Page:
We did not use overhead rates applied to grant funding, which reflect the institutional costs related to research and evaluation. Overhead rates were calculated for each site based on interviews and reviews of site financial records; one site that was not able to separate research and clinical overhead provided us with a proxy rate from a comparable nonresearch site. For the analysis using national labor rates, we used the median overhead rate across sites (28.6%). The total cost of urine toxicology analyses was determined by multiplying the number of analyses by the cost for the drugs most frequently tested at the site. These costs varied depending on whether the site was using kits on-site, sending samples to a commercial laboratory, or sending samples to a hospital laboratory. The median cost per analysis across sites was used in the national analysis.
The cost of bup/nx was the average wholesale price less the discount provided by manufacturers for all medications purchased by state Medicaid programs, using state-specific Medicaid discounts and dispensing fees to determine site-specific bup/nx costs.14 We used the median discount (10%) and dispensing fee ($4.07) in the national analysis and for 1 site where an applicable Medicaid discount was unavailable. If the same dose was reported in the subsequent quarter, we assumed this dose was dispensed throughout the quarter; if the dose was changed or no bup/nx use was reported in the subsequent quarter, we assumed the dose was changed midway through the quarter.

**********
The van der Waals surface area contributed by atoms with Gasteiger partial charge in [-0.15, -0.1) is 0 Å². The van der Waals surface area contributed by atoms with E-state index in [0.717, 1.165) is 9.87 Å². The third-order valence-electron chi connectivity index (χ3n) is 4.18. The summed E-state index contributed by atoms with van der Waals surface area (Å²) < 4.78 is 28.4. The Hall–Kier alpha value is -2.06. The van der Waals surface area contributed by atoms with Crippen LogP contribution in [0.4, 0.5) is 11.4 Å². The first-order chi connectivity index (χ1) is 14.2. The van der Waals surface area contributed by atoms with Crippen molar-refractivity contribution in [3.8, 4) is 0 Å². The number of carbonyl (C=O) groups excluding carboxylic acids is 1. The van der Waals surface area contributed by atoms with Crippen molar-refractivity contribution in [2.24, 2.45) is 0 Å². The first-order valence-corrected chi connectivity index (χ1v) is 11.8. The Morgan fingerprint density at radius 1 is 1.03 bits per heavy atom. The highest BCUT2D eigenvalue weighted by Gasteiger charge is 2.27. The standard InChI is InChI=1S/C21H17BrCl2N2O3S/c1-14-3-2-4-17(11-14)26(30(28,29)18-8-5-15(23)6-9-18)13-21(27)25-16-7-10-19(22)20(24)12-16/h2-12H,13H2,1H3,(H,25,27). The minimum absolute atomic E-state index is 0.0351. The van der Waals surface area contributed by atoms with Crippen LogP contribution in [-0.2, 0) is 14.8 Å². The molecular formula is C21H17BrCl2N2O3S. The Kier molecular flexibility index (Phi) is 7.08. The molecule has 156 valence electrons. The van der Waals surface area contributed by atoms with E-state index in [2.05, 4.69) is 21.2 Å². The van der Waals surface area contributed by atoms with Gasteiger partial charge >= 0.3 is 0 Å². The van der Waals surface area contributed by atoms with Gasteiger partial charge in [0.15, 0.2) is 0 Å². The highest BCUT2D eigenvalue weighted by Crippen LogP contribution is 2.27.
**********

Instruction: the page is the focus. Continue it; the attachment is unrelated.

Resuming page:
Costs from the patient perspective include time and transportation costs. Patient time was estimated by summing the total time spent with providers, waiting in the clinic, traveling to-and-from the site, and time spent making appointments. In the analysis using national labor rates, we applied the US minimum wage because approximately 75% of patients were unemployed and 44% did not have a high school diploma. In the analysis using local labor rates, we applied state minimum wages. To determine the cost of patient travel, we multiplied the total number of visits by the local cost of a round trip on public transportation. The median cost ($3.00) was used in the national analysis.